Here s some “knick knacks” of what I saw and heard at Madison Garden before, during, and after the Nets latest humiliation of the New York Knicks.
Several months ago, in response to a question posed by an interviewer, Phil Jackson said that a player holding the ball for more than two seconds is a no-no. That’s because it stops the flow of the play, makes spectators of his teammates, and allows the defense to adjust. Jackson then went on to say that Carmelo Anthony is a case in point.
Although Jackson’s characterization of Anthony’s adhesive hands was undeniably correct, most members of the sports media chastised him for dissing the Knicks star player.
That’s why I kept track of how many seconds elapsed between the times Anthony caught the ball and when he launched a shot.
The four instances when he immediately shot after a catch, as well as when he ran a 15-second iso before sinking a 19-footer to close out the first half, were discounted. Otherwise, Anthony’s average time between catch-and-shoot was approximately six seconds, including one possession where he faked and dribbled for 11 seconds before shooting.
For the game, he was 6-of-18 (including 0-of-6 from downtown) from the field.
This is certainly not to blame the loss on him. Indeed, except for the all-around play of Lance Thomas and the offense-only production of Kyle O’Quinn, the ensuing 121-110 loss was a team effort.
During the first time-out of the game, Ron Baker, Mindaugas Kuzminskas, and Marshall Plumlee left the Knicks huddle and instead did several energetic defensive slides back-and-forth across the lane. Baker then ran several half-speed wind-sprints to the far end line.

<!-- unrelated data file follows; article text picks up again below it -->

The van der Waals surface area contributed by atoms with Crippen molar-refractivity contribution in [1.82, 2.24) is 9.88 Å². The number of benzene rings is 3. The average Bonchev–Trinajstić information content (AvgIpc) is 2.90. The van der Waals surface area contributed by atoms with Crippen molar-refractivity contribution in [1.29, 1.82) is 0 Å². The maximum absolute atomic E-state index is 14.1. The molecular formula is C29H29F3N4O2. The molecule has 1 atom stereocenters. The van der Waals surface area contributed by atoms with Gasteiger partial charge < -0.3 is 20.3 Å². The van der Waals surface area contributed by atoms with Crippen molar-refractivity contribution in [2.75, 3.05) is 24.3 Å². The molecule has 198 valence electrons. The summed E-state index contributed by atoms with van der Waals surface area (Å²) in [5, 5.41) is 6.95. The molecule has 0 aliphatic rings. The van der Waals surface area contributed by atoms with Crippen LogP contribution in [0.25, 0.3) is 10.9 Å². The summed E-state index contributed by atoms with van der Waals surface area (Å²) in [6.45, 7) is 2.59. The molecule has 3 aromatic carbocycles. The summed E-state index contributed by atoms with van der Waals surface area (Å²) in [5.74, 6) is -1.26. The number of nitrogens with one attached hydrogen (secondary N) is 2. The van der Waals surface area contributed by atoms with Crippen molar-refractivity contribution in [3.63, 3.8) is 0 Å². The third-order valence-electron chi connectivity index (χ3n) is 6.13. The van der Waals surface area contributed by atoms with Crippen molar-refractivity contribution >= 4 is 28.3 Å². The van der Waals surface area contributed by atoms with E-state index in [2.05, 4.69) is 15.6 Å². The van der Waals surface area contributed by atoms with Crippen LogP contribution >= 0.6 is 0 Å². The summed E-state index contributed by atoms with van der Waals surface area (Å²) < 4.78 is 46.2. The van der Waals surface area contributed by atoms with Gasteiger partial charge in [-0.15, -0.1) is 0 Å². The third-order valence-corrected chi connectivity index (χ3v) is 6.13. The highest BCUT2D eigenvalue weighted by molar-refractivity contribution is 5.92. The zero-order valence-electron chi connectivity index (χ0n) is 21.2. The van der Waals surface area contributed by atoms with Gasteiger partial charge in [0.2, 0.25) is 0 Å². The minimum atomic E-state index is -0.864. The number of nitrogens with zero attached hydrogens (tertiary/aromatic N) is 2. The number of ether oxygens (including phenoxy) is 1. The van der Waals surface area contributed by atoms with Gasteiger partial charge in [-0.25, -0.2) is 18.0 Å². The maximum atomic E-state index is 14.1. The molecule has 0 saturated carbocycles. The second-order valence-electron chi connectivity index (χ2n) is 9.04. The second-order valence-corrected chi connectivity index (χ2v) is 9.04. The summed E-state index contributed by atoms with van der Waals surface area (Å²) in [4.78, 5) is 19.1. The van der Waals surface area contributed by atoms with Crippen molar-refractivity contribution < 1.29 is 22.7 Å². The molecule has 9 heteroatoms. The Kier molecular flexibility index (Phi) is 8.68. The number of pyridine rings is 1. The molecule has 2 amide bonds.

Speaking of Baker… He’s a smart, tough customer who’s destined to play perhaps as much as 20 minutes backing up both guard positions. But in the game at hand, he was whistled for several fouls that he absolutely did not commit.
Here’s what I said to him after the game: “You’re a rookie, so you won’t get officiated the same way as a vet does. Even worse, you were not drafted and weren’t in the rotation for most of the season. But, as the refs see more of you and learn your game, you’ll be treated more fairly.”
There was much discussion among members of the press about whether James Harden or Russell Westbrook should be the MVP.
The correct answer is Kawhi Leonard for the following reasons:
- Westbrook does play half-way decent defense, but Harden plays none at all.
- Leonard scores and also plays dynamic defense.
- The focus on triple-doubles is nonsense because Harden and Westbrook always have the ball in their hands.
It was suggested that, while Anthony is extremely unhappy playing for the Knicks, he insisted on exercising his no-trade clause because he didn’t want to disrupt his family and his own daily routine by changing teams in mid-season. After the season, he’ll undoubtedly be ready to move on when he’ll have the entire summer to relocate, and he’ll also be able to have a full training camp with his new team.
Whichever team that might be.
Members of the press complain that their seats are the worst in the league—just below the upper deck and a long field goal away from a far corner of the end zone. Accordingly, advance scouts from other teams either buy seats closer to the action or simply resort to scouting the Knicks only when the team is on the road.
During one of the time-out extravaganzas, a fan sank a layup, a free throw and then a three-point shot. His prize was $600 worth of lottery tickets, whose value will most likely be nothing.
Just as a third-quarter timeout was called, Baker and Plumlee left the bench and sprinted to the other end of the court to glad-hand their five teammates and welcome them into the ensuing huddle.
Then Baker did a few more defensive slides across the paint.
Meanwhile, Thomas and Baker were the only Knicks who always looked to box their opponents off the glass.
Kenny Atkinson says he “loves” his team. “It’s a joy to coach them because they want to be coached.”
He also said this: “Deep down, it’s easier to lose with players who are good guys than to win with bad guys.”
Before getting hired by the Knicks, Jeff Hornacek only had a season-and-a-half’s experience as a head coach and is still learning on the job. However, he still must be pitied for losing with a roster that includes too many uncoachable players.